Although published field trials demonstrating that vaccinating young dairy calves is effective and economical, it is commonly done on many farms. To use these vaccines optimally, it is recommended to give an initial dose at 1 week of age with a booster at 5 weeks of age. Calves in general will not respond to a modified live bacterin within the first 5 days of life. Although the exact reason for this is not well understood, it is thought to correlate with the T-cell compartmentalization associated with the calving process. In unpublished clinical trials, there is little immunologic response to viral respiratory pathogens when vaccines are administered during the 3-5 week window in calves. Again the reason for this is unknown but it corresponds with the disappearance of maternal T cells from the calves. However by 5 weeks of age, the calf's T cells have matured to the point where they can respond to vaccination. I am not a proponent of vaccinating young dairy calves in every situation and in most small, closed herds it is likely not economical. However in large dairies where calves have significant exposure to respiratory pathogens, the use of a vaccine containing modified live BHV-1, PI3, and BRSV at 1 week and 5 weeks of age might be economical.

Another approach to consider is the use of intranasal vaccines in young calves. They induce primarily local (mucosal) immunity as opposed to systemic immunity. Although they have a short duration of protection, they can be used effectively to prevent respiratory disease in young calves. I do not recommend systemic vaccination in dairy calves that are (or will be) stressed due to shipping as they are not likely to respond and vaccination can be viewed as just another stress that will decrease their resistance to disease. However intranasal vaccines will work much better in these calves as local (mucosal) immunity and response to intranasal vaccination is not affected by stress. Intranasal vaccines can be given at birth and repeated at as needed to boost immunity 7-10 days prior to anticipated or historical periods of respiratory disease (should be separated by at least 2 week intervals).

The use of bacterins to control Pasteurella multocida and/or Mannheimia hemolytica is not recommended in calves. Protection against these pathogens is primarily controlled by the humoral immune system. Since young calves are not able to elicit a strong antibody response to vaccination, they would be very unlikely to benefit from these bacterins. This has been confirmed in field trials where Pasteurella and/or Mannheimia bacterins have not been effective.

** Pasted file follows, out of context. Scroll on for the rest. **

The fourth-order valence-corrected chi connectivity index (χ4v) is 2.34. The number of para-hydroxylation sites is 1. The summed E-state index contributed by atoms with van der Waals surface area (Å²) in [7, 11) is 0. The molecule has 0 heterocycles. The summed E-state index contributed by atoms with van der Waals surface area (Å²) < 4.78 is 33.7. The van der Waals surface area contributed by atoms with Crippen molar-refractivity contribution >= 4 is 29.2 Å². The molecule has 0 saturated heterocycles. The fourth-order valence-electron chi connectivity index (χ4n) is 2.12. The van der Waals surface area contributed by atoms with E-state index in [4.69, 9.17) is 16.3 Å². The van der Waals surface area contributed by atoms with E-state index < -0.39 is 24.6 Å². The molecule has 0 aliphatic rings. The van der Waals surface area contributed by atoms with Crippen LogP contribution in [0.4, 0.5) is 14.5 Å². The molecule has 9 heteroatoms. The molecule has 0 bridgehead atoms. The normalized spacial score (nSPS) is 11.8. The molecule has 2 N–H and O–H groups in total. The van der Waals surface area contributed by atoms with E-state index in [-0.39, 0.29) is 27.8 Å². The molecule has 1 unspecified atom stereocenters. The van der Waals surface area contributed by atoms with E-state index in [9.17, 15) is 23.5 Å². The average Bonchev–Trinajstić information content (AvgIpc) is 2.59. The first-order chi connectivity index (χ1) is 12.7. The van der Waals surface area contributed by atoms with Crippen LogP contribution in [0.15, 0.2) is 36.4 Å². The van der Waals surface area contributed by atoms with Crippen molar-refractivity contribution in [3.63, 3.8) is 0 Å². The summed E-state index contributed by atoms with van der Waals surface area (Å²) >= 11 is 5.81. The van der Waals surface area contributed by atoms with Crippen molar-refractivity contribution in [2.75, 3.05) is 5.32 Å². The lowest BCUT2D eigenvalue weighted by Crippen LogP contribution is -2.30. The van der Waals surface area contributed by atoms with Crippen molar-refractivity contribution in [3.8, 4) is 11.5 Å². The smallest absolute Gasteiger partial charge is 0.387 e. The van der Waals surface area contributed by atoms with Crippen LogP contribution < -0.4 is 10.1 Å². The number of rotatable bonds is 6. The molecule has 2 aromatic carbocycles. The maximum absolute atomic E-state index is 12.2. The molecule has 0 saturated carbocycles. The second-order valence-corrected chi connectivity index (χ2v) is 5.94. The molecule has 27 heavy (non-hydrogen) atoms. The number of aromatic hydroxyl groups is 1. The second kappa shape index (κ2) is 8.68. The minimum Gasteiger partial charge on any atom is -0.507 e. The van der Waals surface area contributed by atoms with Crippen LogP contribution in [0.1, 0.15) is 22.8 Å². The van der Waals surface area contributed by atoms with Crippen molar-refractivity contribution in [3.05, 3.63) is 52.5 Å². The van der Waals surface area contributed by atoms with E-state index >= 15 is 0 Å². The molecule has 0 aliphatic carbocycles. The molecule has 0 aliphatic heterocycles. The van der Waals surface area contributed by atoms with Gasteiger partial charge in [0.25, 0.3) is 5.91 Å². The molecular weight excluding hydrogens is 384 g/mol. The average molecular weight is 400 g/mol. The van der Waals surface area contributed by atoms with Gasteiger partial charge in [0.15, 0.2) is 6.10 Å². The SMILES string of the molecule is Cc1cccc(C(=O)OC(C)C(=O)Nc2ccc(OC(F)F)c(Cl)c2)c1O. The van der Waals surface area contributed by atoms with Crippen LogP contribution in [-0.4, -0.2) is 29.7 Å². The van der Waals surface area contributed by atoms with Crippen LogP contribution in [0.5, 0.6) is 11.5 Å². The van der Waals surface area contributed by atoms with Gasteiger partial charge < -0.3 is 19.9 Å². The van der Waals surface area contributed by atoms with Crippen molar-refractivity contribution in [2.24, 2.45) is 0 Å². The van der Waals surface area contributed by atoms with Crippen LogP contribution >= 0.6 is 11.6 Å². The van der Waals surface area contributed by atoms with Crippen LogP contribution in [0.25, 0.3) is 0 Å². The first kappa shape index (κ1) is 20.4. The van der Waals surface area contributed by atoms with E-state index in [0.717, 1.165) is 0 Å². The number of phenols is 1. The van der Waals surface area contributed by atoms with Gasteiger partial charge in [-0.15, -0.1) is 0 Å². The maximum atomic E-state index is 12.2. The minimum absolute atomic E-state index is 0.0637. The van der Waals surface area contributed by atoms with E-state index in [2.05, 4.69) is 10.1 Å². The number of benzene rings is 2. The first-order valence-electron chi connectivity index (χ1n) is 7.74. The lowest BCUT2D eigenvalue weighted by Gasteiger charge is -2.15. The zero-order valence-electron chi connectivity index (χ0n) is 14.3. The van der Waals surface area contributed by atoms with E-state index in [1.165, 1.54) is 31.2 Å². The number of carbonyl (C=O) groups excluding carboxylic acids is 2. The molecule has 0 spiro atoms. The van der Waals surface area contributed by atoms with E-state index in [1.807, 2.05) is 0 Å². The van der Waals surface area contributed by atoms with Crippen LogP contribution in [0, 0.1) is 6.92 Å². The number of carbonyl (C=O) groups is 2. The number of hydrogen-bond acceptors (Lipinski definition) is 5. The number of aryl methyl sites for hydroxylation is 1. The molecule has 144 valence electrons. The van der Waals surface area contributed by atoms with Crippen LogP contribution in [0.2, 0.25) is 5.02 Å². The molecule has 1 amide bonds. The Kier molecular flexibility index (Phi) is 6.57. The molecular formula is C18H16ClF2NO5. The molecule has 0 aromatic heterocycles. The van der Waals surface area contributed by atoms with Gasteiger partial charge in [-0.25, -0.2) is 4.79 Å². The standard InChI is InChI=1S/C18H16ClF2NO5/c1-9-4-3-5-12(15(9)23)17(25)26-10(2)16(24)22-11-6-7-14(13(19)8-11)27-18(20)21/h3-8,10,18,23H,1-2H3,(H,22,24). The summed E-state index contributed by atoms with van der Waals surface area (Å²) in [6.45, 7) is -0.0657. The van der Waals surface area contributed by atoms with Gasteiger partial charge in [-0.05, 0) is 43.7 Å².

Vaccination to Prevent Leptospirosis

There is more and more interest in vaccinating cattle at young ages to prevent renal colonization by the leptospiral serovar hardjo. Immunity to Leptospira has been shown to be serovar specific and most of the historical polyvalent vaccines provide good protection against all serovars except L. hardjo. However they do not prevent renal infection, urinary shedding, or fetal infection by this serovar. Only Spirovac® (from Pfizer) and Leptavoid® (Schering-Plough) have been demonstrated to provide good protection against L. hardjo. In beef calves, it is recommended to vaccinate for L. hardjo the first time they are handled (typically at 3 to 5 months of age), with a booster 4 to 6 weeks later. In dairy calves, the recommendation is to vaccinate much younger. The initial dose should be given at least a couple of weeks before the calves leave the hutch (4 to 5 weeks of age) with a booster 4 to 6 weeks later. Spirovac® is approved for use in calves 4 weeks of age or older and this early immunity allows protection against L. hardjo before calves are commingled. Data from unpublished field studies show a full one-year of protection from L. hardjo in ocular challenge studies even when calves are vaccinated at 4-5 weeks of age.

Vaccination to Prevent Salmonellosis

I often get questions about the optimal vaccination regimen to produce protection from Salmonella in young dairy calves. The answer to this question is complex because immunity to different Salmonella serotypes appears to be quite different. The most important component to Salmonella control is to limit exposure. If you reduce the number of bacteria the calf is challenged with by controlling management factors, you will decrease disease and mortality rates. Calves under a year of age do not respond well to killed Salmonella vaccines and need live bacterins. Entervene®-d is a modified live S. dublin vaccine from Fort Dodge that is approved for use in healthy calves over 2 weeks of age. This vaccine also has some cross protection against S. typhimurium as the B and D serogroups have antigenic similarities. This vaccine has also been used in an extra-label manner in newborn calves to protect against Salmonella mortality occurring around 5-10 days of age. Although it can be effective in this manner, some producers have reported adverse reactions to vaccination in newborn calves. Another possible approach is to vaccinate with Endovac-Bovi® from Immvac. This is a toxoid derived from S. typhimurium that is designed primarily to decrease the clinical signs associated with acute Salmonellosis. This product is approved for use in adult cattle to lessen the clinical signs of coliform mastitis. However some practitioners have tried to use this in young calves to decrease the severity of Salmonella with mixed results. Controlled clinical trials are indicated to determine whether or not this approach would offer any significant protection.

Speaker Information
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Geof Smith, DVM, PhD, DACVIM
North Carolina State University
Raleigh, NC